Lincoln Journal Star from Lincoln, Nebraska on August 18, 1996 · 39
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Lincoln Journal Star from Lincoln, Nebraska · 39

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Lincoln, Nebraska
Issue Date:
Sunday, August 18, 1996
Page:
39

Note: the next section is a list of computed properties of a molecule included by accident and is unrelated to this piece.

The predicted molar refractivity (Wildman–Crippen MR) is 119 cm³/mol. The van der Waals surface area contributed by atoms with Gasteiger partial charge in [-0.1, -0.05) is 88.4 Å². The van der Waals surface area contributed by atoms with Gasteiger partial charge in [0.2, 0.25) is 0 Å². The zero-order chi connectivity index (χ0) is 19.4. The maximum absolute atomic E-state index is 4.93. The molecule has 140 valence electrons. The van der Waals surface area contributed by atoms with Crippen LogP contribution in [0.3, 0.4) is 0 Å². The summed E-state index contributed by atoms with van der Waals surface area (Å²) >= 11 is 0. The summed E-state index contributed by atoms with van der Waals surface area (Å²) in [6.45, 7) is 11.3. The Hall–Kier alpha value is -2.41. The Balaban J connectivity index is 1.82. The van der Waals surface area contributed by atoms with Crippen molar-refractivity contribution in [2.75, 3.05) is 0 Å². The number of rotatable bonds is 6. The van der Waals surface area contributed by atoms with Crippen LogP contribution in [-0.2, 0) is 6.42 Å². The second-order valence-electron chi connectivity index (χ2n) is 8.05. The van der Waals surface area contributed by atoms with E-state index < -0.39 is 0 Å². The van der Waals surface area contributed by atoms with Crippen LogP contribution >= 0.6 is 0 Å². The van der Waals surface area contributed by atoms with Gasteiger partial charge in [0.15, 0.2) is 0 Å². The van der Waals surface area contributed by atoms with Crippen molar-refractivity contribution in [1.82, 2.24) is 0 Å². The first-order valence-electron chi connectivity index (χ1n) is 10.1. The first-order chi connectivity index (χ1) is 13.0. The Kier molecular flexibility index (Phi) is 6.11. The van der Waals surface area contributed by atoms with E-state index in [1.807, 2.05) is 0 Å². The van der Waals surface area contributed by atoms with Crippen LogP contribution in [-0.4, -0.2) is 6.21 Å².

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, . - . . i - - " - - " 'IiHKwhhC xzZmMWI : fc&sVidZMM Lincoln Journal Star Sunday, August 18, 1996 TThe chips are down: Weaver hopes buyout can save firm from bankruptcy BYEORUSSO Uncoki Journal Star r Airport has major news in hangar Look for some noise to come from the Lincoln Municipal Airport this week. And we aren't referring to the roar of jet engines. Jacob North Printing Co. is expected to announce details of a consolidation and expansion plan that will see its plant at 2615 O St move to the Lincoln Air Park industrial area. Last month, Jacob North acquired controlling interest in Nebraska Litho Co. The merger called for the buyer to move into the company's space, leased from the Lincoln Airport Authority. Jacob North President David Calhoun described the project as a "major expansion." The other announcement will be of a new company coming to town. Airport Director Wayne Andersen didn't want to give too much away before the contract was finished and presented to the Airport Authority Board, but he said it will lead to new jobs for local residents. He praised the efforts of state, city and airport officials as well as the Lincoln Partnership for Economic Development, for helping land the new company. "It's an excellent example of the government sector working with private enterprise," he said in his normally enthusiastic way. Stuart property sold The ground-level part of University Towers that houses the Stuart Theatre and Barrymore's has been sold to Demetrios Meares and Kimbe Ross. Meares and Ross, who own Yiayia's Pizza at 1423 0 St., bought their new property from venerable Lincoln developer Larry Price for about $285,000. Meares said he had no immediate plans to do anything different with the space or the two tenants, one of which is Douglas Theatre Co. Price, who bought the Stuart " Building at 13th and P streets in 1985 and converted the upper floors into condominiums, still owns the space used by the Captain's Chair and Ruby Begonia's and a residential condo. Price is selling the University Club space to members on contract, meaning they will get the deed when it's paid. He said Meares and Ross are young and have time to see what might work in place of the theater, if it ever closes. The new owners have indicated that they want to restore the space to the way it once looked, Price said. "I would have liked to develop the (Stuart Theatre) space myself," he said. "That would have been quite a challenge." Bar owner pleased Downtown bars and restaurants have responded admirably by jumping off the birthday bar crawl bandwagon. Thirty-seven agreed not to participate in the tradition of giving free drinks to customers on their birthdays, many of whom would visit bar after bar and get progressively plastered. The decision took effect Thursday, and Iguana's co-owner Becky Smith said she has already seen a drop in the number of drunken customers who try to patronize her establishment Before the change was announced, Smith worried that young people bent on free drinks would get upset when told they were no longer available. "The word has gotten out, and people seem to understand why it's being done," she said. About three bars balked at doing away with the giveaway, but Smith said she didn't know which ones they were. She was pleased that 37 agreed to do so. "It will be much easier for us to do it as a group," she said. Guide to the Net? Does anyone else find the debut of Internet World and other similar magazines interesting and a little ironic? The Internet, according to some, was supposed to revolutionize communication, be the end-all for Information, and threaten conventional publications like magazines. Now we need magazines to help explain the darn thing. ww I C; ; i , Wm, A j'- -r - -.- I Ed Weaver Jr. is seeking a buyer for his potato chip company, a move that he hopes will rescue the 64-year-old firm from Chapter 11 bankruptcy. IAN DOREMUSAjncoln Journal Star Ed Weaver Jr., whose parents launched Weaver Potato Chip Co. in 1932, hopes that a buyout will save the company from bankruptcy. Weaver is talking with two potential buyers, both of them snack food firms from other states. He declined to name them, but he said that one does not make potato chips and is twice or three times larger than his company. "We could take their products into places where we are, and they could take our products into places where they are," Weaver said. "It could be good for both of us." Representatives from that potential buyer were in town late last week examining Weaver's books and touring the 53,000-square-foot manufacturing plant at 1600 Center Park Road in Lincoln Industrial Park. Weaver said the Chapter 11 reorganization should help keep the company afloat by allowing him to pay suppliers and other day-to-day bills until a repayment plan for the company's creditors is approved. "We really need cash to help us keep going," he said. The company can make payroll for its 90 employees, "but it's tight," Weaver said. "We are living on what's coming in from our customers. We don't have any reserve at all." Under Chapter 11, a creditors' committee is formed and submits a plan to a bankruptcy judge, showing how the company can succeed if allowed more time to pay its debts. But, Weaver said, the real long-term solution for employees is to find a new buyer for the company. "I think the odds are in favor of it happening, largely because the whole thing makes sense for everybody involved," he said. Intense industry competition requires large amounts of money to develop new snacks and to make products for other companies under private label contracts. Weaver said his company does not have that kind of money. But a larger company could find Weaver Potato Chip attractive because the plant can make more chips and other snacks without adding new machinery. The plant now makes 30,000 pounds of potato chips a day. "We could double our output by adding just a few more people," Weaver said. "We're sitting here at half throttle." More on WEAVER, Page 5E Airlines raise bar for frequent fliers CHICAGO (AP) - Flying for free comes at a price nowadays. Airlines, saddled with hundreds of millions of dollars in potential liability from burgeoning frequent flier programs, are adding new fees and restrictions that make it harder for customers to claim some of the 2 trillion miles outstanding. Airline officials say they are making the changes to match the rules that apply to paying passengers. But critics say such moves defeat the purpose of frequent flier programs. "There has to be some element of recognizing 'Hey, you're a valued customer to us,' " said Randy Peterson, editor of Insid-eFlyer magazine. "Frequent flier programs were meant to build loyalty to a particular airline. I have a problem with once you've earned the miles, they don't -know you anymore." Fees have become increasingly com mon when trying to arrange "free" flights, Peterson said. He estimated that 30 percent of the 13 million frequent flier awards given out last year had some charge attached. The nation's airlines have become more strict about enforcing rules and restrictions because it's much easier to obtain free flights nowadays without ever leaving the ground. . Agreements with an array of businesses give customers miles when they make purchases. Credit-card issuers, telephone companies, even a car wash, now offer frequent flier points to customers. American Airlines and other airlines say they are seeing rising costs to service frequent flier accounts. Beginning Sept. 1, American will follow an industry trend by increasing the charge to customers who cancel frequent-flier trips and want the miles returned to their accounts. Like United and TWA, American will raise the charge to $50, up $10. Delta and Northwest charge $35 ; USAir, $40. American Airlines spokesman Bill Dreslin said such charges cover the costs of such tasks and help discourage cancellations. Other airline charges include penalties for changing an itinerary (up to $50) or not booking well in advance (up to 15,000 miles for failing to book three weeks ahead). Most airlines also limit the number of frequent flier seats on a given airplane and restrict free travel on certain dates during the year usually heavy travel periods. All of the major carriers last year raised to 25,000 miles from 20,000 the number needed to get a coach ticket. Despite those restrictions, 8.2 percent of United seats in 1995 last year went to frequent fliers, down only 0.9 percent from a year earlier, said spokesman Joe Hopkins. Professor cracks down on corporate prose BY JOHN HENDREN Associated Press BALTIMORE They say "who" when they mean "whom." They use nouns as verbs. They speak in mind-boggling bu-reaucratese. And, forgive them, they split infinitives.' For bankers, lawyers, doctors and other professionals, an English degree is not a prerequisite. And the linguistic misdemeanors they commit routinely in the name of corporate communication so offended Baltimore writer and English professor Lynne Agress that she began a new career as a workplace wordsmith. For 15 years, the founder of BWB Business Writing At Its Best Inc. has rooted out muddled correspondence in personnel departments and corporate boardrooms. For fees starting at $5,500 plus expenses, her company holds seminars to teach lucid prose to the communication challenged. "The thing that I find stunning and my teachers find this every day is that we have people with degrees from Harvard Law School and other fine schools who make a lot of mistakes in grammar, who are totally incapable of organizing a brief letter," she said. The Baltimore-based firm asks professionals to send in their latest memo, letter or annual report. Then she and five other English professors show them how to cut out the jargon, bad grammar, inappropriate diction and sometimes Dickensian sur- - - A- 7 ASSOCIATED PRESS A Lynn Agress has made a career of rooting muddled correspondence from boardrooms across the country. plus of words. One executive hacked out this tortuous sentence: "Expansive communication is fundamental to successful resolution of these intrinsic conflicts and to the optimization of resource allocation for the emerging department in an increasingly competitive environment." Translation: Communication in this department is essential. Agress believes everyone achieves more by communicating better. "If an academic physician cannot communicate his discovery, what good is it? If a brilliant lawyer cannot write the kinds of briefs that are going to help his clients and persuade judges, he's not going to be that successful," she said. There are trends in turgidity, Agress said. Engineers use jargon, bankers and middle managers misuse words. As for doctors, the problem is "prose in general." "You get into the habit of writing things in such shorthand," said Brian Browne, a physician and head of emergency medicine at the University of Maryland in Baltimore, who joined his staff at a BWB course. "Sometimes the clarity of communication doesn't come across." Among the worst offenders are lawyers, who tend to write wordy, labyrinthine sentences in the passive voice with nouns capitalized at random, Agress said. When a client asked a London barrister how a law would affect his company, the lawyer offered this less-than-helpful response: "However sadly therefore we cannot really at this stage come to any firm helpful More on GRAMMAR, Page 4E Worker ideas taken seriously at parts factory BY ROBERT L ROSE Wan Street Journal Jason Moncer has earned a nickname at a Johnson Controls Inc. auto-parts factory in Georgetown, Ky. Co-workers call him Mr. Kaizen, a reference to the Japanese word for continuous improvement. In June alone, Moncer came up with 30 suggestions for improving the plant "I go on sprees," said the 21-year-old, whose latest ideas involve better ways to organize the metal seat components in his work area before he and others insert them into the foam used to make car seats. In factories across the country, workers are . suggesting ways to make their companies more efficient But nowhere is the art practiced better v I than at Johnson Control's FoaMech factory, a key " supplier to Toyota Motor Corp.'s auto-assembly plant in Georgetown. Of 631 employee suggestions last year, the company found 221 good enough to ! implement. It says that each of the 230 workers provided at least one suggestion, either individually or as part of a team. By saving money for the company, workers improve their collective chances of getting bonuses at the same time they work toward individual awards. Moncer, for example, is saving up "FoaMech Bucks" to get a large-screen TV. Many ideas are duds. Among the nonstarters : a proposal to improve the plant's layout by moving an entire assembly line a few feet and a costly plan to recycle aluminum cans. But other ideas show that big savings can be achieved when workers are encouraged to use their common sense to improve their workplace. Here are a few ideas from the FoaMech factory: Keeping score Maintenance specialist Russ Harrod used to spend much of his time trying to figure out which factory machines needed to be repaired. Meanwhile, Kim Darnell, a team leader who oversees machine operators, spent much of her time trying to find Harrod. "I'd yell at the top of my lungs," Darnell said. In a factory full of machine tools that cut and bend metal, it was a futile effort. ; When yelling failed, Darnell would hunt for Harrod. "She could be coming this way, and I'd be going that way," Harrod said. "We had to come up with something" to solve the problem. More on SUGGESTIONS, Page 4E Bankers pleased with 'smart card' test at Olympics Tr te(i4T TvU..! .-.V VH'i- ' f iii ' ii ii , , - .S : 3 ASSOCIATED PRESS A The $50 version of NationsBank's Visa 'smart card' passed its first test at the Olympics in Atlanta. .... ATLANTA (AP) - Kerri Strug's vault and Carl Lewis' jump? Not bad for Olympic moments. For bankers, though, the real thrill at the Atlanta Games was seeing fans paying for hot dogs and frozen lemonade with newfangled pieces of plastic called "smart cards." The bank industry has been promoting the cards, which store dollars on a chip and electronically deduct them for purchases, as a convenient alternative to cash for small purchases. Three major regional banks, as well as Visa, used the Atlanta Olympics as the first large test market for the cards. Although final figures have not been released, the companies all say the response convinced them that Smart cards have a future. Visa, for one, plans another major test later this year In New York. Even the most enthusiastic proponents, however, acknowledge that V it will take considerable time for smart cards to achieve broad acceptance. "We're not disappointed. We're not jumping up and down, either," said Nancy Poe, vice president for electronic banking at Winston-Salem, N.C.-based Wachovia Corp. "The numbers were OK." Bank officials say credit cards and ATM cards also took years to find their place in the country's wallets. "There will be a long-term program in terms of people accepting the product, and this was one way to gauge their reaction," said Scott Scredon, a spokesman for Charlotte, N.C.-based NationsBank Corp., which as an Olympic sponsor had exclusive rights to sell the cards inside competition venues. The banks, which also included Charlotte-based First Union Corp., went to great lengths to make sure people knew about the cards, adver- tising them heavily months before the games began. About 83,000 spectators at the opening ceremony each found a complimentary $5 card from NationsBank waiting at their seats. Smart card dispensers were at most Olympic venues. The message didn't get through to everyone. "They would be terrible for me," said Myla Bennett of Watkinsvllle, Ga., who attended Olympic basketball and volleyball events but did not use a smart card. "If I had another card to keep up with, I'd go insane. I learned a long time ago the best way for me is to keep cash." Merchants equipped with smart card terminals reported modest ac tivity during the games. Marty Craig, manager of a Chlck-fil-A restaurant within walking dis-t tance from three downtown Atlanta Olympic venues as well as Centenni- More on CARDS, Page 5E X